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DM_Simpson

Problems with Quick-closeout procedures

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With DCAA’s backlog of auditing contractor rates, I'm frustrated with not being able to closeout my subcontracts. Does anyone know of any good reference material that provides viable solutions on how to close contracts when companies either won’t or can’t accept the FAR 42.708 quick-closeout provisions? As a government contractor, we incorporate quick-closeout language in our subcontracts; however, it hasn’t helped since there seems to be some fear of an audit finding if subcontractors settle under the quick-closeout provisions or do not have government approved quick closeout rates. And, according to one of my subcontractors they can’t accept the provisions since the company’s percentage of cost reimbursement contract types to its total federal contracting dollars prohibits them from taking advantage of quick-closeout and doing so could result in an audit finding. A couple of subcontractors have proposed we convert the subcontract from a cost reimbursement to a fixed price with the fixed price being the total amount billed at the end, which seems wrong to me. Others just want permission to bill out the fee while we wait on audited rates. Good new is I have had some cases where we have been able to settle on the subcontractor’s billing rates when the amount was insignificant. I appreciate any guidance you can provide. I just don't know how to resolve this problem and would appricate any expertise or experiences with this topic you are willing to share.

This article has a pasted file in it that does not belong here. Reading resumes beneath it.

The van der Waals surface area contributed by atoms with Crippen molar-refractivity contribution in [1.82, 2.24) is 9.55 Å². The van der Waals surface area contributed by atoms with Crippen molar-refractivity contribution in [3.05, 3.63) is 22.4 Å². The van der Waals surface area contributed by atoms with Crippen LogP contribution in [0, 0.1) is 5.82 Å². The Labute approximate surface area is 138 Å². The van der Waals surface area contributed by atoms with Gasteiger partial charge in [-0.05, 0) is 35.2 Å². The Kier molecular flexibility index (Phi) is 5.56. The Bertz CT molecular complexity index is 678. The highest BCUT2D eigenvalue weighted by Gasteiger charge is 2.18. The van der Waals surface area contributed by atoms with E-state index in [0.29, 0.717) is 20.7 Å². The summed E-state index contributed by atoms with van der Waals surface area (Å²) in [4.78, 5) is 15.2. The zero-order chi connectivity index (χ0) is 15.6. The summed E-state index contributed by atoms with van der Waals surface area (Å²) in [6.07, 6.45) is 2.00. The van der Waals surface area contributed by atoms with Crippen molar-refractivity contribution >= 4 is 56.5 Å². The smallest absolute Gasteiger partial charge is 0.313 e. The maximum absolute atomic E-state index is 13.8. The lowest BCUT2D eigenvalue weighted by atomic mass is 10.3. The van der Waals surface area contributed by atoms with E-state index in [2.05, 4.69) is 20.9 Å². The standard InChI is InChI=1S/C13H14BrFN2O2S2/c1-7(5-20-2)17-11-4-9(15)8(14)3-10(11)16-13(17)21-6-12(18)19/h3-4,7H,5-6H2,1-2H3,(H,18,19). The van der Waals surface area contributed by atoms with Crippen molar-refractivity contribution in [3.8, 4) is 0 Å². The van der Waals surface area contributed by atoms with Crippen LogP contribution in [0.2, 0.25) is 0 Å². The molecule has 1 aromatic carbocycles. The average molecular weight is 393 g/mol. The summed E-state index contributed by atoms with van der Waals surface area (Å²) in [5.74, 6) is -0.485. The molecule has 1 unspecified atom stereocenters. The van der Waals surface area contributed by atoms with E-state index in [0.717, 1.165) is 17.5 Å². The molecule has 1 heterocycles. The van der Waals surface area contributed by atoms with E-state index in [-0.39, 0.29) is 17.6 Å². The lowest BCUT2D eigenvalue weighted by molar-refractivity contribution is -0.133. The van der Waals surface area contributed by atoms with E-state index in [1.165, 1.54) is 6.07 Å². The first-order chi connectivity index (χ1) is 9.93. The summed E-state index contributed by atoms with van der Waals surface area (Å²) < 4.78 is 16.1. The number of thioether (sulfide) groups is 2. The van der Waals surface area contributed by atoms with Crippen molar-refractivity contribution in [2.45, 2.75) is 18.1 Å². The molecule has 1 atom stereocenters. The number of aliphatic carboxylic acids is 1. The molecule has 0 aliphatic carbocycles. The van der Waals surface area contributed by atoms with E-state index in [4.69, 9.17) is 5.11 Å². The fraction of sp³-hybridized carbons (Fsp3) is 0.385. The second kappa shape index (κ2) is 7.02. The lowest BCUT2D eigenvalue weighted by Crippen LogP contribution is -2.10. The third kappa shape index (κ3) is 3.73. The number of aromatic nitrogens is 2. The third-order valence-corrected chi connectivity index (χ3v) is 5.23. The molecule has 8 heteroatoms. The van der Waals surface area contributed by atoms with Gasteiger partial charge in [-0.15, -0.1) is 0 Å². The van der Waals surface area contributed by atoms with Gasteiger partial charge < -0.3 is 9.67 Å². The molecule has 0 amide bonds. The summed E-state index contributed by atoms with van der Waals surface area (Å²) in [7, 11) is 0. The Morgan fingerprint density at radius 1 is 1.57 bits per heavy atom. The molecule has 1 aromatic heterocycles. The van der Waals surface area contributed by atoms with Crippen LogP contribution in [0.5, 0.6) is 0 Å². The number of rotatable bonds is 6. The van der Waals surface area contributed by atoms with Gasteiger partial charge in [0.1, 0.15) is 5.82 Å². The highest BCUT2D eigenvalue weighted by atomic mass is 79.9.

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DM_Simpson,

Prime contractors will face risk if they close out Cost-type subcontracts at other-than-final billing rates. However, that risk can be mitigated with appropriate certifications and representations, it seems to me. At the end of the day, the indirect rates established for final billing are solely up to the two contracting parties and the government lacks privity.

Here's somebody's opinion on the topic, for whatever value the blog may offer.

http://www.apogeeconsulting.biz/index.php?option=com_content&view=article&id=965:why-you-subcontractors-should-not-let-your-aco-set-billing-rates-for-invoices-to-your-prime-contractors&catid=1:latest-news&Itemid=55

Hope this helps.

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